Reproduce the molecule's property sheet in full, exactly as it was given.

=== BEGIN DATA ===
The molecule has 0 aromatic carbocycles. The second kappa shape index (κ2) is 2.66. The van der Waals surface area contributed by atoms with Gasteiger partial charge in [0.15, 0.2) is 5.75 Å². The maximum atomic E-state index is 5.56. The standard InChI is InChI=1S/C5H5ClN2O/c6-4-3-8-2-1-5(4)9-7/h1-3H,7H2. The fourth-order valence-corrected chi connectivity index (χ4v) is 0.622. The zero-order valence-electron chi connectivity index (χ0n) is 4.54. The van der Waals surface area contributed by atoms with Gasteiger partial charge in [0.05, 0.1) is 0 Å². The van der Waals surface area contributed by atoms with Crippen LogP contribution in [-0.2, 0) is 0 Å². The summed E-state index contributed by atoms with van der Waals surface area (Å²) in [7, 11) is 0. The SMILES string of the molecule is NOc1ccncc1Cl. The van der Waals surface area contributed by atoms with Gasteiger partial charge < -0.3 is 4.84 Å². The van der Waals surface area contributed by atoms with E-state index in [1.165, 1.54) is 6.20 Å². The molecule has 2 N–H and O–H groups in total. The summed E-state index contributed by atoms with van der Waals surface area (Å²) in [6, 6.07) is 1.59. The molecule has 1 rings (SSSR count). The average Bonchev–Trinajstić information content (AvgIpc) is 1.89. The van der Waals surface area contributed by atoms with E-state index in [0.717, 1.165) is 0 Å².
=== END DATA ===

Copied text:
The molecule has 0 aromatic carbocycles. The second kappa shape index (κ2) is 2.66. The van der Waals surface area contributed by atoms with Gasteiger partial charge in [0.15, 0.2) is 5.75 Å². The maximum atomic E-state index is 5.56. The standard InChI is InChI=1S/C5H5ClN2O/c6-4-3-8-2-1-5(4)9-7/h1-3H,7H2. The fourth-order valence-corrected chi connectivity index (χ4v) is 0.622. The zero-order valence-electron chi connectivity index (χ0n) is 4.54. The van der Waals surface area contributed by atoms with Gasteiger partial charge in [0.05, 0.1) is 0 Å². The van der Waals surface area contributed by atoms with Crippen LogP contribution in [-0.2, 0) is 0 Å². The summed E-state index contributed by atoms with van der Waals surface area (Å²) in [7, 11) is 0. The SMILES string of the molecule is NOc1ccncc1Cl. The van der Waals surface area contributed by atoms with Gasteiger partial charge < -0.3 is 4.84 Å². The van der Waals surface area contributed by atoms with E-state index in [1.165, 1.54) is 6.20 Å². The molecule has 2 N–H and O–H groups in total. The summed E-state index contributed by atoms with van der Waals surface area (Å²) in [6, 6.07) is 1.59. The molecule has 1 rings (SSSR count). The average Bonchev–Trinajstić information content (AvgIpc) is 1.89. The van der Waals surface area contributed by atoms with E-state index in [0.717, 1.165) is 0 Å².